Victor has recently started a business. He believes the future success of his business lies in having a great team and wants to build an environment where communication and friendliness among staff is highly encouraged.

To ensure his ideals are in-line with his managerial actions, he has started coaching with you to work on his communication skills and to learn strategies which could be used to motivate his staff. For this purpose, he has made a list of questions which he would like your help answering – with the first question being: “How can I be more honest with my feedback to my employees without hurting their feelings and having them not like me?”

As the coach, what can you suggest to this client? Zahava Starak, LCI Master Coach, answers…

It is normal that a client posing this question is be looking for a way out of a ‘sticky’ situation – as the giving and receiving of feedback is often laden with problems – and in fact it may be impossible to have a ‘win-win’ situation in which both the receiver and giver of the feedback are fully satisfied.

In your role of coach you can inform your client that you can work together to find strategies and learn communication skills that will enhance their performance in offering feedback but your client still needs to know up front that there are no guarantees on how their feedback will be received. 

For an optimum outcome you can approach this problem by initially exploring your client’s personal value system and consider what role communication plays in it. By the nature of your client’s concerns it may be assumed that they place high value on communication skills.

However rather than make this assumption you can provide your client with a list of commonly held values and have them pick ten and then rank them in importance. The discussion that follows will either validate your client’s awareness of their need for effective communication or it will draw to their attention the omission of this value on their list and can encourage some introspection on how they actually view communication in their life.

The ability to be able to communicate with employees and provide feedback in an appropriate manner is a skill that your client will need to learn and by exploring how they value this skill you’ll be able to gauge your client’s motivation and commitment to change.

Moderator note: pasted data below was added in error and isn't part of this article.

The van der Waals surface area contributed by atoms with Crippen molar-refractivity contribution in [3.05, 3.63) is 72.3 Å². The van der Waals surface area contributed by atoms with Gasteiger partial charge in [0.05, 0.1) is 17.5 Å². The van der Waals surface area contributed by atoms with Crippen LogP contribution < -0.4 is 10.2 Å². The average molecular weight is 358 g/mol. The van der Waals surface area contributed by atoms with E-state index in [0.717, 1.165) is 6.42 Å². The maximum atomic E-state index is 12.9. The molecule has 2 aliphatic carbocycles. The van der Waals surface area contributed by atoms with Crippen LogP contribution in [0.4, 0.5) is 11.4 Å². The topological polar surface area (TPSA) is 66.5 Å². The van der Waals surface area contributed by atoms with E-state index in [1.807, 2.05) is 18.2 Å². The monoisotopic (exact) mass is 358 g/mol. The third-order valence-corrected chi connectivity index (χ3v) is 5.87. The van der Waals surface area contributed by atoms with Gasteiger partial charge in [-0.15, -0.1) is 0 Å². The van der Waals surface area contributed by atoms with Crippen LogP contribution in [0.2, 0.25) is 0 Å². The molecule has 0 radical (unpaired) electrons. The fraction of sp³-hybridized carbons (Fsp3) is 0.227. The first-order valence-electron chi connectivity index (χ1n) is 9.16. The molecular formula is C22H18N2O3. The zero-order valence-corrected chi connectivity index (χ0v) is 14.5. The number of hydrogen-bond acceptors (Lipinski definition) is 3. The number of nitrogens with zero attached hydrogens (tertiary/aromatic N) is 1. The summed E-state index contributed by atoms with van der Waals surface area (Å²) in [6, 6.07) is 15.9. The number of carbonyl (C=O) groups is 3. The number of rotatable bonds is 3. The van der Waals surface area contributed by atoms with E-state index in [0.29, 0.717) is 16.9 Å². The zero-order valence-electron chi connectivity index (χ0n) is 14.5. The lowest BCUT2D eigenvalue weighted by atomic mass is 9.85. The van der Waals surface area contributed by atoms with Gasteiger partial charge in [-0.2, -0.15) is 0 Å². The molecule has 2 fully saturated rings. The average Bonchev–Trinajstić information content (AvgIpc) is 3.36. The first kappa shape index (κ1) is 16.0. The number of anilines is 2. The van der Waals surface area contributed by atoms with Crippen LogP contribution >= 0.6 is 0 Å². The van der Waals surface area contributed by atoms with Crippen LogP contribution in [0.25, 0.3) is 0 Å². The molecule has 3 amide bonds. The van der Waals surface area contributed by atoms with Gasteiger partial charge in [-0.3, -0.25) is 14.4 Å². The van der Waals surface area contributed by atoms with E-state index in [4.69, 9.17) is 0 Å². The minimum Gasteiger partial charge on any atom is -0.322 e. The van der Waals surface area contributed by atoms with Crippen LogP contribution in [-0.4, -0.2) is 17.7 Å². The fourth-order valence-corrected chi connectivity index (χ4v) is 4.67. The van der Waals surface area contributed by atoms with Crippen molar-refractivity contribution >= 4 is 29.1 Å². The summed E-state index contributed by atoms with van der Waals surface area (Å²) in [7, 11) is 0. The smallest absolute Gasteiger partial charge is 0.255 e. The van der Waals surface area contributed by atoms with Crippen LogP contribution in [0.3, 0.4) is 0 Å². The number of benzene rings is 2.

At this time you may chose to engage your client in a discussion on the ‘philosophy’ of effective communication with the intention of beginning to introduce them to specific skills.

There are many books available on communication skills and you may benefit from reading the works of researchers and writers such as Carl Rogers, Robert Bolton and Richard Egan who are the predecessors to our 21st century coaches.

Such a background may help you to educate your client on what makes ‘good feedback’. Without complicating the issue you can simply inform your client of some of the core concepts essential to communication such as: genuineness, self-acceptance; respect and empathy.

Having a good intellectual understanding of what makes for effective communication serves as a good background for the more practical. Practical in this case equates to a feedback process which includes a number of steps as follows:

  1. Know what you want to say – be sure that your information is accurate and that it needs to be said.
  2. Decide where and when you want to offer your feedback.
  3. Make sure there are no distractions.
  4. State your points clearly and assertively – use appropriate language and avoid inappropriate jargon.
  5. Assure that your body language is in sync with your comments.
  6. Use the listening skills of paraphrase and summary when responding to others.
  7. Ask for Feedback.

With these guidelines in mind your client can now be introduced to specific skills such as the use of XYZ statements; appropriate body language including body posture, pitch, tone of voice, facial expressions, eye contact, breathing, mirroring and the use of silence. You can follow up on the explanation of these skills with a demonstration which can then be discussed for further understanding.

It now may be an appropriate time to learn some more specific details about your client’s situation and through open and closed questions and responding skills you can get a clear picture of what exactly the client wants to say to their employees.

Your client is now ready to put it all together and to practice his new skills both with you and in non-threatening real life situations until they feel confident to address their employees. This may also be an opportunity to congratulate your client on the efforts they have put in so far and to once again remind them that they in the process of offering feedback can only be responsible for their behaviours – not the recipients.

It could happen that your client will not get the response they want and will not be liked as a result of their feedback and so you need to prepare your client for this possibility.

You can remind them of the core concepts of communication which include self acceptance and you can use NLP techniques or cognitive restructuring to reframe their negative thoughts so they view the whole experience as one of learning and enlightenment.

They can be encouraged to

  1. Acknowledge they did the best they could.
  2. Acknowledge that they survived and coped with the consequences of their feedback.
  3. Write down everything they learned from the experience.
  4. Thank the giver of the uncomfortable feedback.
  5. Refocus on the reason they themselves offered feedback in the first place.
  6. If possible clean up any messes that may have been created and perhaps use some conflict resolution skills.
  7. Take time to review successes.

At the end of the day we all want to go to bed feeling that despite conflicts and uncomfortable situations we have done the best we can and your client can be outfitted with knowledge and skills to allow for this.